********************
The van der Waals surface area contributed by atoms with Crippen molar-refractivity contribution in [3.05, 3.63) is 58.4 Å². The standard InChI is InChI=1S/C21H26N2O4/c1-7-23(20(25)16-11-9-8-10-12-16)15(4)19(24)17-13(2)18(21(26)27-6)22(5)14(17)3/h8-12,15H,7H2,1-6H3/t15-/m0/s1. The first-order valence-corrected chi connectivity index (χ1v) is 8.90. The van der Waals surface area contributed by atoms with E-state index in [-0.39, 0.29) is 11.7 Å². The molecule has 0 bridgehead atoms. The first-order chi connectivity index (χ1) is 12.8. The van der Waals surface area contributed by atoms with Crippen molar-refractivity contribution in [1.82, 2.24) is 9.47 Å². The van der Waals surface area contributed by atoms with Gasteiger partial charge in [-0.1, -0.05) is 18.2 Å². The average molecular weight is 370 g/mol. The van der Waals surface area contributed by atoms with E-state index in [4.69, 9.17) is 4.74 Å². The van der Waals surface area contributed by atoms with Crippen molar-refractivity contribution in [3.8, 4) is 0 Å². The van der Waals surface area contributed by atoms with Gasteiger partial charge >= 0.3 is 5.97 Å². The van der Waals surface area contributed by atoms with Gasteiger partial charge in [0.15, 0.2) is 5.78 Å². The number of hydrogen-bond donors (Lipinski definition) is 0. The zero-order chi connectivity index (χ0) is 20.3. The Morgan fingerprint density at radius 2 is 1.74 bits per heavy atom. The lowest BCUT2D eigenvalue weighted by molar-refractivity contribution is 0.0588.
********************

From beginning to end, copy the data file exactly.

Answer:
The van der Waals surface area contributed by atoms with Crippen molar-refractivity contribution in [3.05, 3.63) is 58.4 Å². The standard InChI is InChI=1S/C21H26N2O4/c1-7-23(20(25)16-11-9-8-10-12-16)15(4)19(24)17-13(2)18(21(26)27-6)22(5)14(17)3/h8-12,15H,7H2,1-6H3/t15-/m0/s1. The first-order valence-corrected chi connectivity index (χ1v) is 8.90. The van der Waals surface area contributed by atoms with E-state index in [-0.39, 0.29) is 11.7 Å². The molecule has 0 bridgehead atoms. The first-order chi connectivity index (χ1) is 12.8. The van der Waals surface area contributed by atoms with Crippen molar-refractivity contribution in [1.82, 2.24) is 9.47 Å². The van der Waals surface area contributed by atoms with Gasteiger partial charge in [-0.1, -0.05) is 18.2 Å². The average molecular weight is 370 g/mol. The van der Waals surface area contributed by atoms with E-state index in [4.69, 9.17) is 4.74 Å². The van der Waals surface area contributed by atoms with Crippen molar-refractivity contribution in [3.8, 4) is 0 Å². The van der Waals surface area contributed by atoms with Gasteiger partial charge >= 0.3 is 5.97 Å². The van der Waals surface area contributed by atoms with Gasteiger partial charge in [0.15, 0.2) is 5.78 Å². The number of hydrogen-bond donors (Lipinski definition) is 0. The zero-order chi connectivity index (χ0) is 20.3. The Morgan fingerprint density at radius 2 is 1.74 bits per heavy atom. The lowest BCUT2D eigenvalue weighted by molar-refractivity contribution is 0.0588.